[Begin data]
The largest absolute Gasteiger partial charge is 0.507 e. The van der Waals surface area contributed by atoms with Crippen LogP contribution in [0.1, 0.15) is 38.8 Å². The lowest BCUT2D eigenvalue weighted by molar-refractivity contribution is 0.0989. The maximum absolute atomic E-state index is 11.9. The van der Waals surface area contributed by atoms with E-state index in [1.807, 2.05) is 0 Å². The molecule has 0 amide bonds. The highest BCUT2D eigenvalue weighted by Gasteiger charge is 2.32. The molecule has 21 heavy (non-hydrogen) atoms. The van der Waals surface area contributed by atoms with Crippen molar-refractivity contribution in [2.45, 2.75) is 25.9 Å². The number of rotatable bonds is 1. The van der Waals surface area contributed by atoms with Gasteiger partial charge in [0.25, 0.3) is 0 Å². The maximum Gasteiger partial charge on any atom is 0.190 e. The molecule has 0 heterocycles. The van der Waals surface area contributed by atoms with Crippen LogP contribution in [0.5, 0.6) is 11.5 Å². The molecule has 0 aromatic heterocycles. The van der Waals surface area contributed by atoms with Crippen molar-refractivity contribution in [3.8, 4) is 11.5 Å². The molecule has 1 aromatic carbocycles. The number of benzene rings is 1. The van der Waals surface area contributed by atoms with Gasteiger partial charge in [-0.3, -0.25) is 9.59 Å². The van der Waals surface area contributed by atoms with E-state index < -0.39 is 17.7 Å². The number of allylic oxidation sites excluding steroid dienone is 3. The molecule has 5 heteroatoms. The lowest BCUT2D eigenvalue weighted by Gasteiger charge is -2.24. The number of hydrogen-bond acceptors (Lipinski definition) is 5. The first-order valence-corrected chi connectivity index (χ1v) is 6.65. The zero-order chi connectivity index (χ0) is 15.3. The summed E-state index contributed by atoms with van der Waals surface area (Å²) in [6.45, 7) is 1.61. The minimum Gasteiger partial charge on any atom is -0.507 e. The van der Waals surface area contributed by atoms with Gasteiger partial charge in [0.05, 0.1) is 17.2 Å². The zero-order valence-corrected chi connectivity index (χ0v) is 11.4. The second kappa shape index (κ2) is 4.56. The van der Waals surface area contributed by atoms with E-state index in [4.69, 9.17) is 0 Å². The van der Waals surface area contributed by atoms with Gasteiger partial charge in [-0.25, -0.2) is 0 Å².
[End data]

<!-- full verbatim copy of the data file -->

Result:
The largest absolute Gasteiger partial charge is 0.507 e. The van der Waals surface area contributed by atoms with Crippen LogP contribution in [0.1, 0.15) is 38.8 Å². The lowest BCUT2D eigenvalue weighted by molar-refractivity contribution is 0.0989. The maximum absolute atomic E-state index is 11.9. The van der Waals surface area contributed by atoms with E-state index in [1.807, 2.05) is 0 Å². The molecule has 0 amide bonds. The highest BCUT2D eigenvalue weighted by Gasteiger charge is 2.32. The molecule has 21 heavy (non-hydrogen) atoms. The van der Waals surface area contributed by atoms with Crippen molar-refractivity contribution in [2.45, 2.75) is 25.9 Å². The number of rotatable bonds is 1. The van der Waals surface area contributed by atoms with Gasteiger partial charge in [0.25, 0.3) is 0 Å². The maximum Gasteiger partial charge on any atom is 0.190 e. The molecule has 0 heterocycles. The van der Waals surface area contributed by atoms with Crippen LogP contribution in [0.5, 0.6) is 11.5 Å². The molecule has 0 aromatic heterocycles. The van der Waals surface area contributed by atoms with Crippen molar-refractivity contribution in [3.8, 4) is 11.5 Å². The molecule has 1 aromatic carbocycles. The number of benzene rings is 1. The van der Waals surface area contributed by atoms with Gasteiger partial charge in [-0.3, -0.25) is 9.59 Å². The van der Waals surface area contributed by atoms with E-state index < -0.39 is 17.7 Å². The number of allylic oxidation sites excluding steroid dienone is 3. The molecule has 5 heteroatoms. The lowest BCUT2D eigenvalue weighted by Gasteiger charge is -2.24. The number of hydrogen-bond acceptors (Lipinski definition) is 5. The first-order valence-corrected chi connectivity index (χ1v) is 6.65. The zero-order chi connectivity index (χ0) is 15.3. The summed E-state index contributed by atoms with van der Waals surface area (Å²) in [6.45, 7) is 1.61. The minimum Gasteiger partial charge on any atom is -0.507 e. The van der Waals surface area contributed by atoms with Gasteiger partial charge in [0.05, 0.1) is 17.2 Å². The zero-order valence-corrected chi connectivity index (χ0v) is 11.4. The second kappa shape index (κ2) is 4.56. The van der Waals surface area contributed by atoms with E-state index in [4.69, 9.17) is 0 Å². The van der Waals surface area contributed by atoms with Gasteiger partial charge in [-0.25, -0.2) is 0 Å².